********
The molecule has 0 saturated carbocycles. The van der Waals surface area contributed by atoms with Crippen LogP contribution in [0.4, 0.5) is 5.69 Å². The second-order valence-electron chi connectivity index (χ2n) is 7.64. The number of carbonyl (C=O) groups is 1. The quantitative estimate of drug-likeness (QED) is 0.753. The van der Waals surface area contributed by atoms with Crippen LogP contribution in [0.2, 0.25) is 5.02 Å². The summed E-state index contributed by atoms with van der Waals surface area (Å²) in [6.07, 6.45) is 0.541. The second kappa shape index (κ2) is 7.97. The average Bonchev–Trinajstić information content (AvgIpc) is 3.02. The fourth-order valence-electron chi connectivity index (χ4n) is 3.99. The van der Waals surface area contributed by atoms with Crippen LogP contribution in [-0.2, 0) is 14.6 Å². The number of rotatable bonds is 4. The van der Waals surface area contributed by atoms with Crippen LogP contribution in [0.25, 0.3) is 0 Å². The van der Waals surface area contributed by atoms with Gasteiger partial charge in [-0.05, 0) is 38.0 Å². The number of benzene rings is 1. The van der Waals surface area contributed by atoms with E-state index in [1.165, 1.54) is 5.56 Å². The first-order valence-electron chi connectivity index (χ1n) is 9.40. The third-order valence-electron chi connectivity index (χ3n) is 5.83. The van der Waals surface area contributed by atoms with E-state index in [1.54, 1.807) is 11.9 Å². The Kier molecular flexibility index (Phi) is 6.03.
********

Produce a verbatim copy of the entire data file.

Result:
The molecule has 0 saturated carbocycles. The van der Waals surface area contributed by atoms with Crippen LogP contribution in [0.4, 0.5) is 5.69 Å². The second-order valence-electron chi connectivity index (χ2n) is 7.64. The number of carbonyl (C=O) groups is 1. The quantitative estimate of drug-likeness (QED) is 0.753. The van der Waals surface area contributed by atoms with Crippen LogP contribution in [0.2, 0.25) is 5.02 Å². The summed E-state index contributed by atoms with van der Waals surface area (Å²) in [6.07, 6.45) is 0.541. The second kappa shape index (κ2) is 7.97. The average Bonchev–Trinajstić information content (AvgIpc) is 3.02. The fourth-order valence-electron chi connectivity index (χ4n) is 3.99. The van der Waals surface area contributed by atoms with Crippen LogP contribution in [-0.2, 0) is 14.6 Å². The number of rotatable bonds is 4. The van der Waals surface area contributed by atoms with Crippen LogP contribution in [0.25, 0.3) is 0 Å². The van der Waals surface area contributed by atoms with Gasteiger partial charge in [-0.05, 0) is 38.0 Å². The number of benzene rings is 1. The van der Waals surface area contributed by atoms with E-state index in [1.165, 1.54) is 5.56 Å². The first-order valence-electron chi connectivity index (χ1n) is 9.40. The third-order valence-electron chi connectivity index (χ3n) is 5.83. The van der Waals surface area contributed by atoms with E-state index in [1.54, 1.807) is 11.9 Å². The Kier molecular flexibility index (Phi) is 6.03.